< Back to News & Views
 

FR Out and About: Three Takeouts from Contagious Live

Alongside the great and the good of adland, on Thursday we weaved our way through the assembled Christmas light appreciation crowds on Carnaby St to BBH’s plush offices for a fresh evening of creative inspiration and pizza hosted by Contagious.

We love Contagious Live events at FR towers – punchy, inspirational, and full of innovative and thought-provoking new approaches which keep us and our thinking on our toes.

Here are our three top takeouts from the evening:

  • Adland’s constant chasing of bright, shiny new things is neither big, clever, nor effective

We’ve been monitoring the marketing and advertising space for some time now, and it’s hard to miss that, as soon as a new channel, technique or platform launches, advertisers get tremendously excited about its potential.

In the introductory speech, presented in Contagious’ typically engaging way, the room learned that this approach just leads to a lot of wasted energy. Seems obvious, right? But just look at the brands pushing to jump on TikTok.

Where consumers congregate, of course brands want to jump on the bandwagon. Being first equals innovation and engagement, and reaps the standout rewards.

Well, only if the campaign is also properly targeted, well thought through, and has the right rigor behind it. If not, all that chasing of bright shiny new objects…it just tires the brand, and its marketers out. Not to mention the customers.  

  • Be more Blue Ocean, and less Red Ocean.

No, we’re not talking about plastic. For once.

A major element in the evening focused on challenging the rules, and making your own space to engage (the Blue Ocean) rather than struggling for space and competition among everyone else in the consumer attention bloodbath (Red Ocean, geddit?).

We saw campaigns from Burger King in Finland, breaking their own brand rules by creating a completely silent drive-thru – in recognition that Finland is a country of introverts. We learned the Nike created their own shopper experience and encouraged more trial of their new trainers’ bouncy soles by creating Reactland – a bespoke SuperMario-eque platform game where people were turned into video game players and encouraged to run and leap obstacles – all while wearing the latest Nikes.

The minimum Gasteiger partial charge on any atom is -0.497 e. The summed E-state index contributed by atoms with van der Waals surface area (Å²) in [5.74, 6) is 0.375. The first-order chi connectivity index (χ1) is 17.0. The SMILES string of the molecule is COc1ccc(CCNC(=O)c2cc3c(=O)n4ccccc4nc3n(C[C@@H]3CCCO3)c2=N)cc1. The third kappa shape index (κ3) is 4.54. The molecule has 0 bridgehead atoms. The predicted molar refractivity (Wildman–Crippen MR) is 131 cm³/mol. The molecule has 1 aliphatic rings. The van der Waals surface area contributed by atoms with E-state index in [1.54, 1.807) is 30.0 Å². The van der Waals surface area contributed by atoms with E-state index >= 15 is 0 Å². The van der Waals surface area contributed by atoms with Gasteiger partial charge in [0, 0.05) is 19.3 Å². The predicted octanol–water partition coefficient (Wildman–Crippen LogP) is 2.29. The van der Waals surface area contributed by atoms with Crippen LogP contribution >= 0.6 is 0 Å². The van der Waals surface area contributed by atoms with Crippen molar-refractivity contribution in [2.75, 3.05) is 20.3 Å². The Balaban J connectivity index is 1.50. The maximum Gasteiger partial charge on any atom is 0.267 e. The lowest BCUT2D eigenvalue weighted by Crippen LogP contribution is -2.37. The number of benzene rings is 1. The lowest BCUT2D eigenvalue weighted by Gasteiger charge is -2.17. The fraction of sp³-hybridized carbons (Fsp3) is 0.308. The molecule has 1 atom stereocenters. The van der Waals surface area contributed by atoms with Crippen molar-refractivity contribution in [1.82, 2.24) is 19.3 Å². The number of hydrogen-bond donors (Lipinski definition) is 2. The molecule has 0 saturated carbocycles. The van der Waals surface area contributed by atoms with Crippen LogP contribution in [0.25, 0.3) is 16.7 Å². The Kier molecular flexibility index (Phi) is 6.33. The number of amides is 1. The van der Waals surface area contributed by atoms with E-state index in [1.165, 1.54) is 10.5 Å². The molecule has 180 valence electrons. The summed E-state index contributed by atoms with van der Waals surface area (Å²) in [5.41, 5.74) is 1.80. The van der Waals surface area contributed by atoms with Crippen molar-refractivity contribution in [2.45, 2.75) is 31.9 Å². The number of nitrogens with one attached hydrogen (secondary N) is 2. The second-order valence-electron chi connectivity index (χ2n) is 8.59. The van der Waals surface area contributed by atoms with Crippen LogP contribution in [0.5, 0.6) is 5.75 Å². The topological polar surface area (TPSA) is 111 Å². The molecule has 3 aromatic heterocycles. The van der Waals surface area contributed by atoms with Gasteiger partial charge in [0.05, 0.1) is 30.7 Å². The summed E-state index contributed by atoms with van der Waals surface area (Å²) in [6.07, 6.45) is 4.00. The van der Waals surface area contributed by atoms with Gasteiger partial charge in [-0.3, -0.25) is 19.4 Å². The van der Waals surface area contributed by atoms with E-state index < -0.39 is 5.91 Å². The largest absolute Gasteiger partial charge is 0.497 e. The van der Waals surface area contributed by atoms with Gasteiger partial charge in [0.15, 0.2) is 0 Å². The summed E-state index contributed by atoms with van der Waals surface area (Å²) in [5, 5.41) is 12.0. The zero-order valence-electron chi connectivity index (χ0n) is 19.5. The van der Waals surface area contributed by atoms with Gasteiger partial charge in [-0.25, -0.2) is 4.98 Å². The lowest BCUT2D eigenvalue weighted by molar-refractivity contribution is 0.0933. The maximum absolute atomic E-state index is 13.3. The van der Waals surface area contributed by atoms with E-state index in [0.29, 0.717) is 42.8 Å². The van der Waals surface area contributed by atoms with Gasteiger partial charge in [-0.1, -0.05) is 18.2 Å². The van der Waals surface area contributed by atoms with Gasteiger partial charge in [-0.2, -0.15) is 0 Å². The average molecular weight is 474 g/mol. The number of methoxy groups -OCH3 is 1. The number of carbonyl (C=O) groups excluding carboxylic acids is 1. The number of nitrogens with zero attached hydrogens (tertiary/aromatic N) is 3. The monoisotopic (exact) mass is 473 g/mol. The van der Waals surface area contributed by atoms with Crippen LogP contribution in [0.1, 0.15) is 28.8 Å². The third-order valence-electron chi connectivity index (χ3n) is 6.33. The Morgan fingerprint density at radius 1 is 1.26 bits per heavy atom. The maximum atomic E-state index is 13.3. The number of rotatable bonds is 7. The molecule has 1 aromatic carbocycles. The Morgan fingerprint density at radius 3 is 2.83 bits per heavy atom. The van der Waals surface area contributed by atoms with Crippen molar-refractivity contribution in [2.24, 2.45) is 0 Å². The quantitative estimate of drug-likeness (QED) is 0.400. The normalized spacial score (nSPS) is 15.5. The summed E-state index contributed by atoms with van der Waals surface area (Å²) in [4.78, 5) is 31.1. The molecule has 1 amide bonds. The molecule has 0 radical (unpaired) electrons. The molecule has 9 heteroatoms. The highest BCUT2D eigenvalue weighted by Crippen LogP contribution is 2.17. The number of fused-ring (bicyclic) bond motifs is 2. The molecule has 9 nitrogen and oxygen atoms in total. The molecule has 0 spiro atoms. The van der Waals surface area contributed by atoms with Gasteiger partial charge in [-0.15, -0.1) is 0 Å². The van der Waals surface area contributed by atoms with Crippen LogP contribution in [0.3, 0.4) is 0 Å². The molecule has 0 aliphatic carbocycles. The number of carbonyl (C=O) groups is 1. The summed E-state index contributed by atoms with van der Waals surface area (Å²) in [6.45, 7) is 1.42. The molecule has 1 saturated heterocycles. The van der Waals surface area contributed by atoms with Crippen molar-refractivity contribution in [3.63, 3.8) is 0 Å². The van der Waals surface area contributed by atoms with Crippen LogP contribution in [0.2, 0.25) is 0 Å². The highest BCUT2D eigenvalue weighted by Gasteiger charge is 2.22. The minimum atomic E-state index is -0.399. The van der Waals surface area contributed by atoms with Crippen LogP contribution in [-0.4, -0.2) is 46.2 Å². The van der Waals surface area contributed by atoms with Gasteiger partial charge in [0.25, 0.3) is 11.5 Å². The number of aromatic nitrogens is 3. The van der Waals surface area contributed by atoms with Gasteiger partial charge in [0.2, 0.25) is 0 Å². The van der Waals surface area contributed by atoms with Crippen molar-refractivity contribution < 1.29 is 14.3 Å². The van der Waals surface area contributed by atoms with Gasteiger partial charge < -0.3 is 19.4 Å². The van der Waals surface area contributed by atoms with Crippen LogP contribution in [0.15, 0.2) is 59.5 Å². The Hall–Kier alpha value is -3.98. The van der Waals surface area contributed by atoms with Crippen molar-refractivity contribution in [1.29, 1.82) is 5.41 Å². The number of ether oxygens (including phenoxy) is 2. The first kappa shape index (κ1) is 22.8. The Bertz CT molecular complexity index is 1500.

This fusing of experience with understanding specific challenges in the lives of customers and which elements of a brand can be played with – in some cases literally – means these companies swiftly stood apart just by doing something properly different. No shouting louder just to be heard on the same platforms as competing voices.

Some would say that’s zigging when others zag. We say – you don’t need a bigger boat to find the clear blue ocean. You need to understand what makes yours unique.

  • Boredom isn’t boring. It’s essential.

We won’t add to the words already blogged about bemoaning our always-on, non-stop 24/7 society. But Bruce Daisley of Twitter once again challenged our thinking by explaining the way the brain is wired, why we need time to reset, and how this impacts modern workplaces.

He particularly took us back to our childhoods, by asking us to remember the last time we were genuinely, properly bored – rather than filling our time and attention on our phones, or emails, or social, or games.

He explained we have only a finite amount of headspace and decision-making energy which our brains can accommodate in a day. Time to reset, away from constant decisions and stimulus, is vital. Without it, decision-making becomes complex or nigh impossible.

And on that note, we’re off to find some paint to watch dry to recharge our creative batteries.